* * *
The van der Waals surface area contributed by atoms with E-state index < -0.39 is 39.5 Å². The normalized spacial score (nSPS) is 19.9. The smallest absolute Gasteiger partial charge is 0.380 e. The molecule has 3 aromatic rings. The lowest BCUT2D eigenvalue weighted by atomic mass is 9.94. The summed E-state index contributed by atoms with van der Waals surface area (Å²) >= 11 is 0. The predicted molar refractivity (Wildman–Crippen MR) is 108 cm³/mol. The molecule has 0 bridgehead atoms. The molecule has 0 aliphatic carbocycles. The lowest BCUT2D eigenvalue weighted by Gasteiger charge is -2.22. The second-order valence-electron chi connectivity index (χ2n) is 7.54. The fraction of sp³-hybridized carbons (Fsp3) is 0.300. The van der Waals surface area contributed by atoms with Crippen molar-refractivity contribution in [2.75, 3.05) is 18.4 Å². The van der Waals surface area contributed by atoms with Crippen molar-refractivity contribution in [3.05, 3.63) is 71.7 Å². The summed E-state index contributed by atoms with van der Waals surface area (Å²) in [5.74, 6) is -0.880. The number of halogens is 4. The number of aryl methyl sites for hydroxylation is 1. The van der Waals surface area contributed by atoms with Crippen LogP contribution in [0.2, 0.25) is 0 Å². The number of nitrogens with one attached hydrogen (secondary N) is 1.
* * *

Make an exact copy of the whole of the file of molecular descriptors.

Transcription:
The van der Waals surface area contributed by atoms with E-state index < -0.39 is 39.5 Å². The normalized spacial score (nSPS) is 19.9. The smallest absolute Gasteiger partial charge is 0.380 e. The molecule has 3 aromatic rings. The lowest BCUT2D eigenvalue weighted by atomic mass is 9.94. The summed E-state index contributed by atoms with van der Waals surface area (Å²) >= 11 is 0. The predicted molar refractivity (Wildman–Crippen MR) is 108 cm³/mol. The molecule has 0 bridgehead atoms. The molecule has 0 aliphatic carbocycles. The lowest BCUT2D eigenvalue weighted by Gasteiger charge is -2.22. The second-order valence-electron chi connectivity index (χ2n) is 7.54. The fraction of sp³-hybridized carbons (Fsp3) is 0.300. The van der Waals surface area contributed by atoms with Crippen molar-refractivity contribution in [2.75, 3.05) is 18.4 Å². The van der Waals surface area contributed by atoms with Crippen molar-refractivity contribution in [3.05, 3.63) is 71.7 Å². The summed E-state index contributed by atoms with van der Waals surface area (Å²) in [5.74, 6) is -0.880. The number of halogens is 4. The number of aryl methyl sites for hydroxylation is 1. The van der Waals surface area contributed by atoms with Crippen LogP contribution in [0.2, 0.25) is 0 Å². The number of nitrogens with one attached hydrogen (secondary N) is 1.